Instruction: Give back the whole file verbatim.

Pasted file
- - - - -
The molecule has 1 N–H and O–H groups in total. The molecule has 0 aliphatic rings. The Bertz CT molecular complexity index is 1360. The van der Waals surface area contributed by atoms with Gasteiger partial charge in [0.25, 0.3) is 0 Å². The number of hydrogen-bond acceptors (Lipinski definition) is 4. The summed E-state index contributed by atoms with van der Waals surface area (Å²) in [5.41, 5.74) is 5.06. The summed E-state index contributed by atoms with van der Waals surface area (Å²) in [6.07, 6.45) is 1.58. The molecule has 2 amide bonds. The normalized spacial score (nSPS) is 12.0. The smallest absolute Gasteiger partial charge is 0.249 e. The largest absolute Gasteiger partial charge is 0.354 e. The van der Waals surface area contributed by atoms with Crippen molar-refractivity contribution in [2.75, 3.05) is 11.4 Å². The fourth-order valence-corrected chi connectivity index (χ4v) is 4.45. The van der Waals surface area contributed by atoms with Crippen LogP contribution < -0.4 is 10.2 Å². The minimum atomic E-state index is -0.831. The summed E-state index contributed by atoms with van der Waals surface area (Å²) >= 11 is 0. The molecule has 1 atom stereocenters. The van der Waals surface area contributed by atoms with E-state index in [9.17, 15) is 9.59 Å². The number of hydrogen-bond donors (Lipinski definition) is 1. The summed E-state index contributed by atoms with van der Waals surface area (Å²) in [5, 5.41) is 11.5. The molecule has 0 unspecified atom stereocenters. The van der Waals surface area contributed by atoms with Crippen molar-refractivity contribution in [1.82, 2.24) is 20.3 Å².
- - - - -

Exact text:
The molecule has 1 N–H and O–H groups in total. The molecule has 0 aliphatic rings. The Bertz CT molecular complexity index is 1360. The van der Waals surface area contributed by atoms with Gasteiger partial charge in [0.25, 0.3) is 0 Å². The number of hydrogen-bond acceptors (Lipinski definition) is 4. The summed E-state index contributed by atoms with van der Waals surface area (Å²) in [5.41, 5.74) is 5.06. The summed E-state index contributed by atoms with van der Waals surface area (Å²) in [6.07, 6.45) is 1.58. The molecule has 2 amide bonds. The normalized spacial score (nSPS) is 12.0. The smallest absolute Gasteiger partial charge is 0.249 e. The largest absolute Gasteiger partial charge is 0.354 e. The van der Waals surface area contributed by atoms with Crippen molar-refractivity contribution in [2.75, 3.05) is 11.4 Å². The fourth-order valence-corrected chi connectivity index (χ4v) is 4.45. The van der Waals surface area contributed by atoms with Crippen LogP contribution < -0.4 is 10.2 Å². The minimum atomic E-state index is -0.831. The summed E-state index contributed by atoms with van der Waals surface area (Å²) >= 11 is 0. The molecule has 1 atom stereocenters. The van der Waals surface area contributed by atoms with E-state index in [9.17, 15) is 9.59 Å². The number of hydrogen-bond donors (Lipinski definition) is 1. The summed E-state index contributed by atoms with van der Waals surface area (Å²) in [5, 5.41) is 11.5. The molecule has 0 unspecified atom stereocenters. The van der Waals surface area contributed by atoms with Crippen molar-refractivity contribution in [1.82, 2.24) is 20.3 Å².